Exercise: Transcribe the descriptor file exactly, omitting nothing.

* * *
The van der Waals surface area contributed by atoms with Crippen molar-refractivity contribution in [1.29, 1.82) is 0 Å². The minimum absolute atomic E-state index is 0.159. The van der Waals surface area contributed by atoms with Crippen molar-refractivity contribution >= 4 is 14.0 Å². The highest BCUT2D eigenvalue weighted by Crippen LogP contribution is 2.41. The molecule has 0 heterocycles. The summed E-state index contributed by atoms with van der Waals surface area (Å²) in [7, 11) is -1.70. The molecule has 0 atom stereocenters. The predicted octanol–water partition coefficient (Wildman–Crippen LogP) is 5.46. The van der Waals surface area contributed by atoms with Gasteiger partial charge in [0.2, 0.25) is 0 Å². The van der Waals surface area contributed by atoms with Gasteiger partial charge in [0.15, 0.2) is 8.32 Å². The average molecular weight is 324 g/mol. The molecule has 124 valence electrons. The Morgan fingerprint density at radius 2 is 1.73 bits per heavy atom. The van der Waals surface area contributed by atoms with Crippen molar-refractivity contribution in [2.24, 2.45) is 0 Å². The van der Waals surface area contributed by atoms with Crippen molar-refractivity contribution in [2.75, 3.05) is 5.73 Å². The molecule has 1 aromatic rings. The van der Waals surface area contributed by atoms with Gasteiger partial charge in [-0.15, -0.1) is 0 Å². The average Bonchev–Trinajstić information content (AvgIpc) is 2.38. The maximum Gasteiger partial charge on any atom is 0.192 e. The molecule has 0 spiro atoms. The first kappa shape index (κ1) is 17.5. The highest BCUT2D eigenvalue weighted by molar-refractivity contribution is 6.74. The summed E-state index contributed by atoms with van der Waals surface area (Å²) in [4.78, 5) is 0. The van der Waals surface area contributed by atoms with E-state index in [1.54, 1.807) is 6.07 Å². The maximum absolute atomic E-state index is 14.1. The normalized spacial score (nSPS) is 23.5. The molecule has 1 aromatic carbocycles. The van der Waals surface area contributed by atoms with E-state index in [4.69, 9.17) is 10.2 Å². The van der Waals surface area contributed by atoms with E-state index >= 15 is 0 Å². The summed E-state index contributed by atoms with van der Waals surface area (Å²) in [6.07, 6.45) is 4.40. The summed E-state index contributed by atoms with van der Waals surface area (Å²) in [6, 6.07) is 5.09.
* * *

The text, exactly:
The van der Waals surface area contributed by atoms with Crippen molar-refractivity contribution in [1.29, 1.82) is 0 Å². The minimum absolute atomic E-state index is 0.159. The van der Waals surface area contributed by atoms with Crippen molar-refractivity contribution >= 4 is 14.0 Å². The highest BCUT2D eigenvalue weighted by Crippen LogP contribution is 2.41. The molecule has 0 heterocycles. The summed E-state index contributed by atoms with van der Waals surface area (Å²) in [7, 11) is -1.70. The molecule has 0 atom stereocenters. The predicted octanol–water partition coefficient (Wildman–Crippen LogP) is 5.46. The van der Waals surface area contributed by atoms with Gasteiger partial charge in [0.2, 0.25) is 0 Å². The van der Waals surface area contributed by atoms with Gasteiger partial charge in [0.15, 0.2) is 8.32 Å². The average molecular weight is 324 g/mol. The molecule has 124 valence electrons. The Morgan fingerprint density at radius 2 is 1.73 bits per heavy atom. The van der Waals surface area contributed by atoms with Crippen molar-refractivity contribution in [2.24, 2.45) is 0 Å². The van der Waals surface area contributed by atoms with Crippen molar-refractivity contribution in [2.75, 3.05) is 5.73 Å². The molecule has 1 aromatic rings. The van der Waals surface area contributed by atoms with Gasteiger partial charge in [-0.15, -0.1) is 0 Å². The average Bonchev–Trinajstić information content (AvgIpc) is 2.38. The maximum Gasteiger partial charge on any atom is 0.192 e. The molecule has 0 spiro atoms. The first kappa shape index (κ1) is 17.5. The highest BCUT2D eigenvalue weighted by molar-refractivity contribution is 6.74. The summed E-state index contributed by atoms with van der Waals surface area (Å²) in [4.78, 5) is 0. The van der Waals surface area contributed by atoms with E-state index in [1.54, 1.807) is 6.07 Å². The maximum absolute atomic E-state index is 14.1. The normalized spacial score (nSPS) is 23.5. The molecule has 1 aromatic carbocycles. The van der Waals surface area contributed by atoms with E-state index in [4.69, 9.17) is 10.2 Å². The van der Waals surface area contributed by atoms with E-state index >= 15 is 0 Å². The summed E-state index contributed by atoms with van der Waals surface area (Å²) in [6.07, 6.45) is 4.40. The summed E-state index contributed by atoms with van der Waals surface area (Å²) in [6, 6.07) is 5.09.